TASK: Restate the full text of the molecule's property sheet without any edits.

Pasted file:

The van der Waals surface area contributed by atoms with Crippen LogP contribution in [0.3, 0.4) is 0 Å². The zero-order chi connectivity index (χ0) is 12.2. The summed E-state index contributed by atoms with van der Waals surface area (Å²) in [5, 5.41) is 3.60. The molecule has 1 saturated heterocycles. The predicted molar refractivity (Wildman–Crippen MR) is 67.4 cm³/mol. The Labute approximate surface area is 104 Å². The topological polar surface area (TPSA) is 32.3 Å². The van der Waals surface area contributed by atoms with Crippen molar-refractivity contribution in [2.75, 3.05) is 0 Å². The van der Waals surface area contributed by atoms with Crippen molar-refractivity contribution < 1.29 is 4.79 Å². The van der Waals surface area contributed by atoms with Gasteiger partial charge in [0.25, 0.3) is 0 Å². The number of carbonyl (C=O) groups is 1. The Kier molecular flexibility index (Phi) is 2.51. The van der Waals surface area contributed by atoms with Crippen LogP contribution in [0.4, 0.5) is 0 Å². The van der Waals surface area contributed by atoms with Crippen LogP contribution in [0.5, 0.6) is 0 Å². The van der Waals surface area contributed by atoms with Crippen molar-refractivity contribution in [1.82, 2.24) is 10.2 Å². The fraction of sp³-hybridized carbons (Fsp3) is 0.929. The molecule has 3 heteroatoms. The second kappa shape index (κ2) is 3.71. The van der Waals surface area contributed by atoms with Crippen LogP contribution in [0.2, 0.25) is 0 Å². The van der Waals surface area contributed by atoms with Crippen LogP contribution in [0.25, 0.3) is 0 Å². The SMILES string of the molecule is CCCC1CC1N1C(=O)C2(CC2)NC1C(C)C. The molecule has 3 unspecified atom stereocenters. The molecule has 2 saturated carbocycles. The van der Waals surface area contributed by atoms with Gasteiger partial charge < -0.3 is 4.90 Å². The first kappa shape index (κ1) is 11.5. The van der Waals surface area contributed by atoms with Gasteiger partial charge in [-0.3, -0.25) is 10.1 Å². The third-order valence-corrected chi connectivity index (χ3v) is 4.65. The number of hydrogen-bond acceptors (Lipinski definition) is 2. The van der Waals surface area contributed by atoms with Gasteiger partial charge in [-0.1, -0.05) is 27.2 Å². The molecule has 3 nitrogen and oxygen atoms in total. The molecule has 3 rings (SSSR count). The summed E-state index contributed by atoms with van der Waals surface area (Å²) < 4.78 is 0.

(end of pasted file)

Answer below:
The van der Waals surface area contributed by atoms with Crippen LogP contribution in [0.3, 0.4) is 0 Å². The zero-order chi connectivity index (χ0) is 12.2. The summed E-state index contributed by atoms with van der Waals surface area (Å²) in [5, 5.41) is 3.60. The molecule has 1 saturated heterocycles. The predicted molar refractivity (Wildman–Crippen MR) is 67.4 cm³/mol. The Labute approximate surface area is 104 Å². The topological polar surface area (TPSA) is 32.3 Å². The van der Waals surface area contributed by atoms with Crippen molar-refractivity contribution in [2.75, 3.05) is 0 Å². The van der Waals surface area contributed by atoms with Crippen molar-refractivity contribution < 1.29 is 4.79 Å². The van der Waals surface area contributed by atoms with Gasteiger partial charge in [0.25, 0.3) is 0 Å². The number of carbonyl (C=O) groups is 1. The Kier molecular flexibility index (Phi) is 2.51. The van der Waals surface area contributed by atoms with Crippen LogP contribution in [0.4, 0.5) is 0 Å². The van der Waals surface area contributed by atoms with Crippen LogP contribution in [0.5, 0.6) is 0 Å². The van der Waals surface area contributed by atoms with Crippen molar-refractivity contribution in [1.82, 2.24) is 10.2 Å². The fraction of sp³-hybridized carbons (Fsp3) is 0.929. The molecule has 3 heteroatoms. The second kappa shape index (κ2) is 3.71. The van der Waals surface area contributed by atoms with Crippen LogP contribution in [0.2, 0.25) is 0 Å². The van der Waals surface area contributed by atoms with Crippen LogP contribution in [0.25, 0.3) is 0 Å². The SMILES string of the molecule is CCCC1CC1N1C(=O)C2(CC2)NC1C(C)C. The molecule has 3 unspecified atom stereocenters. The molecule has 2 saturated carbocycles. The van der Waals surface area contributed by atoms with Gasteiger partial charge < -0.3 is 4.90 Å². The first kappa shape index (κ1) is 11.5. The van der Waals surface area contributed by atoms with Gasteiger partial charge in [-0.3, -0.25) is 10.1 Å². The third-order valence-corrected chi connectivity index (χ3v) is 4.65. The number of hydrogen-bond acceptors (Lipinski definition) is 2. The van der Waals surface area contributed by atoms with Gasteiger partial charge in [-0.1, -0.05) is 27.2 Å². The molecule has 3 nitrogen and oxygen atoms in total. The molecule has 3 rings (SSSR count). The summed E-state index contributed by atoms with van der Waals surface area (Å²) < 4.78 is 0.